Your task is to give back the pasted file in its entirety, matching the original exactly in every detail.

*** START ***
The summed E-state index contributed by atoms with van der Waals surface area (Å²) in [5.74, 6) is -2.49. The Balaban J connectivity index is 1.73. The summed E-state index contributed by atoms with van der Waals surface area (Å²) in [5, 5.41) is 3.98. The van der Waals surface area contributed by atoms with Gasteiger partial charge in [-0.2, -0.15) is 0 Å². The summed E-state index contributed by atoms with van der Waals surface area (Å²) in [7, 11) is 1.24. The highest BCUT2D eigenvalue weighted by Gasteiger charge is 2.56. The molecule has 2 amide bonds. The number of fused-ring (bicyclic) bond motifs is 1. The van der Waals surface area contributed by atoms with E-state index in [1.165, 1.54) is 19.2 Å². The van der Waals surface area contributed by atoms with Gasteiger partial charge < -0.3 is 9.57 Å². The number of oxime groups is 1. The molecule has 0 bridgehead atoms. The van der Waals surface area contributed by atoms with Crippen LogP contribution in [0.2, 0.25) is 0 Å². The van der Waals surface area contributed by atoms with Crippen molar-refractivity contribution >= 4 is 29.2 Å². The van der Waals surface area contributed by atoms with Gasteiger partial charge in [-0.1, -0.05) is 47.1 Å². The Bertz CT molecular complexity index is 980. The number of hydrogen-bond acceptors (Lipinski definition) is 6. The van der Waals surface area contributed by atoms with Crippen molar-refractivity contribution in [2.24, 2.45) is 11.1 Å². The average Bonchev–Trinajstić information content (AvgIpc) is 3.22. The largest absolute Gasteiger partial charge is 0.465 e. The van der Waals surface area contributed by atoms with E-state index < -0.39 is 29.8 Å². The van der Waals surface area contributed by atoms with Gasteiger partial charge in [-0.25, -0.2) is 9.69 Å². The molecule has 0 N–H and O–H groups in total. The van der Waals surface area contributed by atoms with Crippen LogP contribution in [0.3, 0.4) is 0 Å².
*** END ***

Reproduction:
The summed E-state index contributed by atoms with van der Waals surface area (Å²) in [5.74, 6) is -2.49. The Balaban J connectivity index is 1.73. The summed E-state index contributed by atoms with van der Waals surface area (Å²) in [5, 5.41) is 3.98. The van der Waals surface area contributed by atoms with Gasteiger partial charge in [-0.2, -0.15) is 0 Å². The summed E-state index contributed by atoms with van der Waals surface area (Å²) in [7, 11) is 1.24. The highest BCUT2D eigenvalue weighted by Gasteiger charge is 2.56. The molecule has 2 amide bonds. The number of fused-ring (bicyclic) bond motifs is 1. The van der Waals surface area contributed by atoms with E-state index in [1.165, 1.54) is 19.2 Å². The van der Waals surface area contributed by atoms with Gasteiger partial charge < -0.3 is 9.57 Å². The number of oxime groups is 1. The molecule has 0 bridgehead atoms. The van der Waals surface area contributed by atoms with Crippen LogP contribution in [0.2, 0.25) is 0 Å². The van der Waals surface area contributed by atoms with Crippen molar-refractivity contribution >= 4 is 29.2 Å². The van der Waals surface area contributed by atoms with Gasteiger partial charge in [-0.1, -0.05) is 47.1 Å². The Bertz CT molecular complexity index is 980. The number of hydrogen-bond acceptors (Lipinski definition) is 6. The van der Waals surface area contributed by atoms with Crippen molar-refractivity contribution in [2.24, 2.45) is 11.1 Å². The average Bonchev–Trinajstić information content (AvgIpc) is 3.22. The largest absolute Gasteiger partial charge is 0.465 e. The van der Waals surface area contributed by atoms with E-state index < -0.39 is 29.8 Å². The van der Waals surface area contributed by atoms with Gasteiger partial charge in [-0.25, -0.2) is 9.69 Å². The molecule has 0 N–H and O–H groups in total. The van der Waals surface area contributed by atoms with Crippen LogP contribution in [0.3, 0.4) is 0 Å².